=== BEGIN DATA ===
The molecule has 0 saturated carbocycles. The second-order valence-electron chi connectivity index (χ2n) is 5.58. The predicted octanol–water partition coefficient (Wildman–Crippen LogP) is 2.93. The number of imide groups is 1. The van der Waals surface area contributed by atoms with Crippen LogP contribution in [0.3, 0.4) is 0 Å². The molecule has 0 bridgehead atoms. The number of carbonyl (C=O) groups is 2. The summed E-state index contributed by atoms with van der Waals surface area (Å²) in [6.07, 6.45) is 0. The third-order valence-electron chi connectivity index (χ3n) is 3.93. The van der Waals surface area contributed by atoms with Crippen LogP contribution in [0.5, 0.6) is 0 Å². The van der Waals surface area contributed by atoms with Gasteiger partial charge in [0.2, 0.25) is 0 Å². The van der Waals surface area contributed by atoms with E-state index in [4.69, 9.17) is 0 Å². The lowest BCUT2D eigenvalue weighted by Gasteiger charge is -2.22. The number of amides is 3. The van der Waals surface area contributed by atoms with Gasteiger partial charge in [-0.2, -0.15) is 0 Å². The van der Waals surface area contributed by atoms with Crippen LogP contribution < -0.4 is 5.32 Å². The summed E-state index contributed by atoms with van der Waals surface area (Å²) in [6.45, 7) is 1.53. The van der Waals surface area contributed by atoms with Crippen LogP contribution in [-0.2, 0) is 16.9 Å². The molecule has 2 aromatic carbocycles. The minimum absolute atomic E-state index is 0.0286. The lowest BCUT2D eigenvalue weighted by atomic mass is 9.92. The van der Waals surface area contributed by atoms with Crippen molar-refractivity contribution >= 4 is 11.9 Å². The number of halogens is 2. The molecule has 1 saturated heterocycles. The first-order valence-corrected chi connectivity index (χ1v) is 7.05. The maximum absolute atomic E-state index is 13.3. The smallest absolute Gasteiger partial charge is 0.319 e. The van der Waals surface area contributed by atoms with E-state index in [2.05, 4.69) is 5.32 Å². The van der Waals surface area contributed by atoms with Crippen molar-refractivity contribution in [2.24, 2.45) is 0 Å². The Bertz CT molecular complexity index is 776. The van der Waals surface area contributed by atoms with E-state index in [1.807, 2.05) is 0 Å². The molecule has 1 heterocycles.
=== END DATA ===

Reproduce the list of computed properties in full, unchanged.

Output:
The molecule has 0 saturated carbocycles. The second-order valence-electron chi connectivity index (χ2n) is 5.58. The predicted octanol–water partition coefficient (Wildman–Crippen LogP) is 2.93. The number of imide groups is 1. The van der Waals surface area contributed by atoms with Crippen LogP contribution in [0.3, 0.4) is 0 Å². The molecule has 0 bridgehead atoms. The number of carbonyl (C=O) groups is 2. The summed E-state index contributed by atoms with van der Waals surface area (Å²) in [6.07, 6.45) is 0. The third-order valence-electron chi connectivity index (χ3n) is 3.93. The van der Waals surface area contributed by atoms with Crippen LogP contribution in [0.5, 0.6) is 0 Å². The van der Waals surface area contributed by atoms with Gasteiger partial charge in [0.2, 0.25) is 0 Å². The van der Waals surface area contributed by atoms with E-state index in [4.69, 9.17) is 0 Å². The lowest BCUT2D eigenvalue weighted by Gasteiger charge is -2.22. The number of amides is 3. The van der Waals surface area contributed by atoms with Gasteiger partial charge in [-0.2, -0.15) is 0 Å². The van der Waals surface area contributed by atoms with Crippen LogP contribution < -0.4 is 5.32 Å². The summed E-state index contributed by atoms with van der Waals surface area (Å²) in [6.45, 7) is 1.53. The van der Waals surface area contributed by atoms with Crippen LogP contribution in [-0.2, 0) is 16.9 Å². The molecule has 2 aromatic carbocycles. The minimum absolute atomic E-state index is 0.0286. The lowest BCUT2D eigenvalue weighted by atomic mass is 9.92. The van der Waals surface area contributed by atoms with Crippen molar-refractivity contribution >= 4 is 11.9 Å². The number of halogens is 2. The molecule has 1 saturated heterocycles. The first-order valence-corrected chi connectivity index (χ1v) is 7.05. The maximum absolute atomic E-state index is 13.3. The smallest absolute Gasteiger partial charge is 0.319 e. The van der Waals surface area contributed by atoms with E-state index in [2.05, 4.69) is 5.32 Å². The van der Waals surface area contributed by atoms with Crippen molar-refractivity contribution in [2.24, 2.45) is 0 Å². The Bertz CT molecular complexity index is 776. The van der Waals surface area contributed by atoms with E-state index in [1.807, 2.05) is 0 Å². The molecule has 1 heterocycles.